By David Shankbone (Own work) [GFDL or CC-BY-SA-3.0], via Wikimedia Commons

September 19, 2017; New York Times

The United Nations’ General Assembly week, which took place last week in New York City, convenes the UN’s 193 member nations to address the globe’s most pressing economic and social issues, such as climate change, diplomatic tensions, and human rights violations. It has also become the epicenter for a number of related convenings and socially minded forums, such as the Social Good Summit, Concordia, and Climate Week, which strive to pull in a high power, cross-sector audience to feed their discussions on global change.

Until last year, the Clinton Global Initiative (CGI) was among these convenings, attracting a star-studded cast of world leaders and philanthropists to invest in global health, poverty, and the economy with both dollars and commitments to action. An initiative of the Clinton Foundation, CGI suspended its operations last year in the midst of Hillary Clinton’s run for the presidency and allegations around conflicts of interest. In his closing speech at CGI in 2016, former President Bill Clinton urged his audience to “keep this alive.”

Mike Bloomberg seems to be doing just that. With the launch of the Bloomberg Global Business Forum (GBF) last week, featuring Bill Clinton as its first speaker—after an opening by Lebron James—Bloomberg is stepping into this particular spotlight as the Clintons step back. Darren Walker, president of the Ford Foundation, stated simply, “The Clinton Global Initiative caused business to think about New York this week as a destination. The end of CGI left a void, and this is filling that.”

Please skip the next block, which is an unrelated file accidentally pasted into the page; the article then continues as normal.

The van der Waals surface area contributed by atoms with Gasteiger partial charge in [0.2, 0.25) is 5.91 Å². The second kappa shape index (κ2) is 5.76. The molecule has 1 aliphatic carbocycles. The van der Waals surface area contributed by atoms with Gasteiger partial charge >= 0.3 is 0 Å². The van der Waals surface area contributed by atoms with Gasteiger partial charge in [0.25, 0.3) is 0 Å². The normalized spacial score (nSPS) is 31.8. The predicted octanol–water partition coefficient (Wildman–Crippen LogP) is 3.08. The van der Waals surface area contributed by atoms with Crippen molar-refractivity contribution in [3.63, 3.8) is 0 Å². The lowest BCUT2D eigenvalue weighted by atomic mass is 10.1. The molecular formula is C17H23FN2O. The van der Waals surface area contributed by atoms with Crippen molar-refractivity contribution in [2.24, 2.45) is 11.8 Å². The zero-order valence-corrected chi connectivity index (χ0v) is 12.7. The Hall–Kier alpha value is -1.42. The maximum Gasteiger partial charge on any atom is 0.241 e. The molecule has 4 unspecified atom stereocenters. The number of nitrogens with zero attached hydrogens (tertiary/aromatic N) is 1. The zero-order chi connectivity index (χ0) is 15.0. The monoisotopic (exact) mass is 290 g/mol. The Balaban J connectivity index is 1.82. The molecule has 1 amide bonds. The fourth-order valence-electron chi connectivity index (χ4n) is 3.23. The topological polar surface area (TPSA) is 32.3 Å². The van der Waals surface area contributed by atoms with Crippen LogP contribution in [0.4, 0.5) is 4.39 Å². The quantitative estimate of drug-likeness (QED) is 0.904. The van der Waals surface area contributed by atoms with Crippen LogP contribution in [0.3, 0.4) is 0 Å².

This all-but-formal handoff is in some ways perfectly designed to fill the gap left by CGI, but differs in a few critical areas. First, CGI organized itself around commitments to action—in which private and social sector attendees signed up to participate, through dollars, people and action, in initiatives designed to address the challenges discussed. These commitments, importantly, necessitated the inclusion of nonprofits and NGOs at the meeting itself, since often nonprofits were critical implementing partners. Still, CGI fell under criticism for mixed results, as some commitments appeared to be more rhetorical than action-driven.

The GBF is steering clear of these more tactical commitments for now, encouraging convergence and discussion amongst heads of state and commerce as the primary role of the forum in addressing those issues. In turn, the inaugural audience appears to largely comprise political and business actors.

Second, GBF is funded entirely by Bloomberg, while the Clintons’ fundraising powerhouse raised eyebrows around being compelled to “pay to play.” The result is a lighter, more focused affair—one day instead of three—that focuses on Bloomberg’s outspoken opposition to Trump’s “America First” approach.

“The issue isn’t whether we can solve poverty or climate change or income inequality,” said Chobani founder Hamdi Ulukaya. “It’s whether or not we can work together. The willingness to just get together and talk—that’s why we’re here.”

Still, it remains to be seen whether the GBF will provide a meaningful forum for discourse among a cross-section of global actors, or simply another high-profile cocktail party.—Danielle Holly